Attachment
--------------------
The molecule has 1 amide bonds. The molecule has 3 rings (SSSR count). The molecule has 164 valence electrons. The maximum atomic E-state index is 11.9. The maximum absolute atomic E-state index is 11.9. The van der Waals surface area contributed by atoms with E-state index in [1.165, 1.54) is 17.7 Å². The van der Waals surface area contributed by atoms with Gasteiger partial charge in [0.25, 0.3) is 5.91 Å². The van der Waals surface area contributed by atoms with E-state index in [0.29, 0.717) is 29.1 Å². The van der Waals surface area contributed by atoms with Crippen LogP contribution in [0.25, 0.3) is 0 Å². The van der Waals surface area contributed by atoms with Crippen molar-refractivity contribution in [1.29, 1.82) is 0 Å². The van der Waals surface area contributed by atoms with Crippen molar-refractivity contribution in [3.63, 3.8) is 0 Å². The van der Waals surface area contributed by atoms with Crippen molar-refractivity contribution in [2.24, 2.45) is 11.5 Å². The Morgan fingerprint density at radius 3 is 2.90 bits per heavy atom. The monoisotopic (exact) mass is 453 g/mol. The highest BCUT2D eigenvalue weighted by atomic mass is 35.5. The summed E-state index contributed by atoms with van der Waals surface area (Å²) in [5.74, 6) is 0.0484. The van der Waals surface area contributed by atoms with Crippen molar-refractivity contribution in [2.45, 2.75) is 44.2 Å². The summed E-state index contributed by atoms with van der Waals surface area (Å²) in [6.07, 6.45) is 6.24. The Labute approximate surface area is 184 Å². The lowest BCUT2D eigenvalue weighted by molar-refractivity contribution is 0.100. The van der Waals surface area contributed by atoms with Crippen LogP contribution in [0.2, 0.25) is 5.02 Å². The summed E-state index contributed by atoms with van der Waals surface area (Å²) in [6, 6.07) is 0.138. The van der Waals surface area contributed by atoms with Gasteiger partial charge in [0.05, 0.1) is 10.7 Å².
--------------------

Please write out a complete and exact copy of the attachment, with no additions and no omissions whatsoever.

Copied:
The molecule has 1 amide bonds. The molecule has 3 rings (SSSR count). The molecule has 164 valence electrons. The maximum atomic E-state index is 11.9. The maximum absolute atomic E-state index is 11.9. The van der Waals surface area contributed by atoms with E-state index in [1.165, 1.54) is 17.7 Å². The van der Waals surface area contributed by atoms with Gasteiger partial charge in [0.25, 0.3) is 5.91 Å². The van der Waals surface area contributed by atoms with E-state index in [0.29, 0.717) is 29.1 Å². The van der Waals surface area contributed by atoms with Crippen LogP contribution in [0.25, 0.3) is 0 Å². The van der Waals surface area contributed by atoms with Crippen molar-refractivity contribution in [1.29, 1.82) is 0 Å². The van der Waals surface area contributed by atoms with Crippen molar-refractivity contribution in [3.63, 3.8) is 0 Å². The van der Waals surface area contributed by atoms with Crippen molar-refractivity contribution in [2.24, 2.45) is 11.5 Å². The Morgan fingerprint density at radius 3 is 2.90 bits per heavy atom. The monoisotopic (exact) mass is 453 g/mol. The highest BCUT2D eigenvalue weighted by atomic mass is 35.5. The summed E-state index contributed by atoms with van der Waals surface area (Å²) in [5.74, 6) is 0.0484. The van der Waals surface area contributed by atoms with Crippen molar-refractivity contribution in [2.45, 2.75) is 44.2 Å². The summed E-state index contributed by atoms with van der Waals surface area (Å²) in [6.07, 6.45) is 6.24. The Labute approximate surface area is 184 Å². The lowest BCUT2D eigenvalue weighted by molar-refractivity contribution is 0.100. The van der Waals surface area contributed by atoms with Crippen LogP contribution in [0.2, 0.25) is 5.02 Å². The summed E-state index contributed by atoms with van der Waals surface area (Å²) in [6, 6.07) is 0.138. The van der Waals surface area contributed by atoms with Gasteiger partial charge in [0.05, 0.1) is 10.7 Å².